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Homage to the Square: Early Rising I

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© The Josef and Anni Albers Foundation / Artists Rights Society (ARS), New York

Homage to the Square: Early Rising I

oil and acrylic on canvas
48 in. x 48 in. (121.92 cm x 121.92 cm)
Gift of the Friends of the Currier Museum of Art, 1961.7

Josef Albers


Josef Albers's experiments with color and form have left their mark on a number of twentieth-century art movements, including Geometric Abstraction, Op Art, and Minimalism. Born in the Ruhr district of Germany in 1888, Albers had decided on a career as an elementary schoolteacher when he first encountered the work of Paul Cézanne (1839-1906), Henri Matisse (1869-1954) and Vincent van Gogh (1853-1890). Visits to museums and art galleries confirmed his growing interest, and by the mid-1910s he was studying as well as teaching art. In 1920 Albers entered the Bauhaus in Weimar, a progressive school dedicated to modernist principles and the integration of art and craft. He became a Bauhaus instructor three years later and remained with the school until it was finally closed by the Nazis in 1933.

Following the closure of the Bauhaus, Albers was invited to teach at the new Black Mountain College in North Carolina. During the 1930s and 1940s Albers exhibited his work widely in the United States while teaching in North Carolina and at Harvard University. In 1950 the artist took a position at Yale University, inaugurating a period of productivity that saw the development of the Homage to the Square paintings as well as several murals and public projects. Albers won a number of awards and honorary degrees later in life, and during the 1960s, his Square paintings were the focus of two traveling shows that toured some twenty museums in South America, Mexico, and the United States. In 1971 he became the first living artist to be given a retrospective exhibition at the Metropolitan Museum of Art. Albers died in 1976.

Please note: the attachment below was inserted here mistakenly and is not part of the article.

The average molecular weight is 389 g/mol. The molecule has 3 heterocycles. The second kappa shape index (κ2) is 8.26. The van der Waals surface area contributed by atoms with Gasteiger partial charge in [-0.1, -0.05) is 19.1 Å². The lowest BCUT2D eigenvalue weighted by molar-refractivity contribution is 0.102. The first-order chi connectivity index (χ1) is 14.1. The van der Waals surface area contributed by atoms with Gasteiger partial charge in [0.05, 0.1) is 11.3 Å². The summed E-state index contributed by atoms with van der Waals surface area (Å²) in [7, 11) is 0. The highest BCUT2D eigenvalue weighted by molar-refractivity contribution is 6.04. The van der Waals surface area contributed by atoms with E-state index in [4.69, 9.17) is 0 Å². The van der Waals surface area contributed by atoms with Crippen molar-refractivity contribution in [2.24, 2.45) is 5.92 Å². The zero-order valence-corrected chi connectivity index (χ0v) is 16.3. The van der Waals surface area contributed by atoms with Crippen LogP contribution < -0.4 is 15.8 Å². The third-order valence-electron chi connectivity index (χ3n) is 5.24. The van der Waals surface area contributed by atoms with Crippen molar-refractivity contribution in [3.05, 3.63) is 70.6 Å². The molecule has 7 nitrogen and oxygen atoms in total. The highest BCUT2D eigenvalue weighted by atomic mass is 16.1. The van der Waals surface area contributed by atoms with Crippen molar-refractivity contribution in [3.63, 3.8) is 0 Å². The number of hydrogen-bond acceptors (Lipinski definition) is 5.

The Currier's Homage to the Square: Early Rising I is a fine example of Albers's signature mode. The painting consists of three graduated squares that appear to be superimposed over one another; the two smaller squares are different shades of yellow, while the larger square, extending almost to the edge of the canvas itself, is painted gray. Color intensity proceeds from the smallest square outward to the largest.

Choosing the square because it was stable, simple, and an obviously human construct, Albers deliberately limited all other visual associations other than those produced by color. While the artist could not deny the emotional response elicited by color itself, he was careful to use only pure colors, straight from the tube. These he spread on canvas with a palette knife, as thinly and smoothly as possible so as to avoid leaving any traces of personal interaction, nuance, or emotion. Not surprisingly, Albers had little patience for Abstract Expressionism and its romantic, artist-centered iconology.

Through the extended series of Square paintings, all of which employ similar compositions, Albers explored color relationships and the optical effects that resulted when certain colors were applied side by side. Juxtapositions might be subtle or more pronounced, depending on Albers's goal. In the Currier painting, the small yellow square appears bright against the larger mustard-colored square, which itself seems rather dull in contrast to the gray square that appears to surround it. Conversely, Albers's gray square appears as a warm color alongside the yellows, although in reality it is neutral in character. Such effects fascinated Albers for much of his mature career, and in paintings such as the Currier's, he strove to make viewers aware of the intrinsic power of light and color, independent of any other mediating factors.

Homage to the Square: Early Rising I was presented to the Currier Museum of Art by the Friends of the Museum in 1961, the year it was completed by the artist.



Eugen Gromringer et al. Josef Albers: His Work as Contribution to Visual Articulation in the Twentieth Century. New York: George Wittenborn, n.d.

"A Painting by Josef Albers." Currier Gallery of Art Bulletin, December 1961, n.p.

1966 University of New Hampshire, Paul Creative Arts Center, Durham, NH, "A Century of American Art, 1866-1966." Jan. 15 - Feb. 15.

1979 Currier Gallery of Art, Manchester, NH, "Friends of the Currier Gallery of Art: 20 Years of Acquisition." Jan. 12 - Feb. 25.

1980 Currier Gallery of Art, Manchester, NH, 'More Than Meets the Eye; Hidden Collections of the Currier Gallery of Art." Jan. 12 - Mar. 2.

1984 Currier Gallery of Art, Manchester, NH, "Friends of The Currier Gallery of Art: 25 Years of Acquisitions." Jan. 8 - Feb. 12.

1986 Bowdoin College Museum of Art, Brunswick, ME, "Masterpieces from the Currier Gallery of Art." Sept. 11 - Nov. 2.

Sidney Janis Gallery, New York, NY
Purchased by Currier Gallery of Art, 1961

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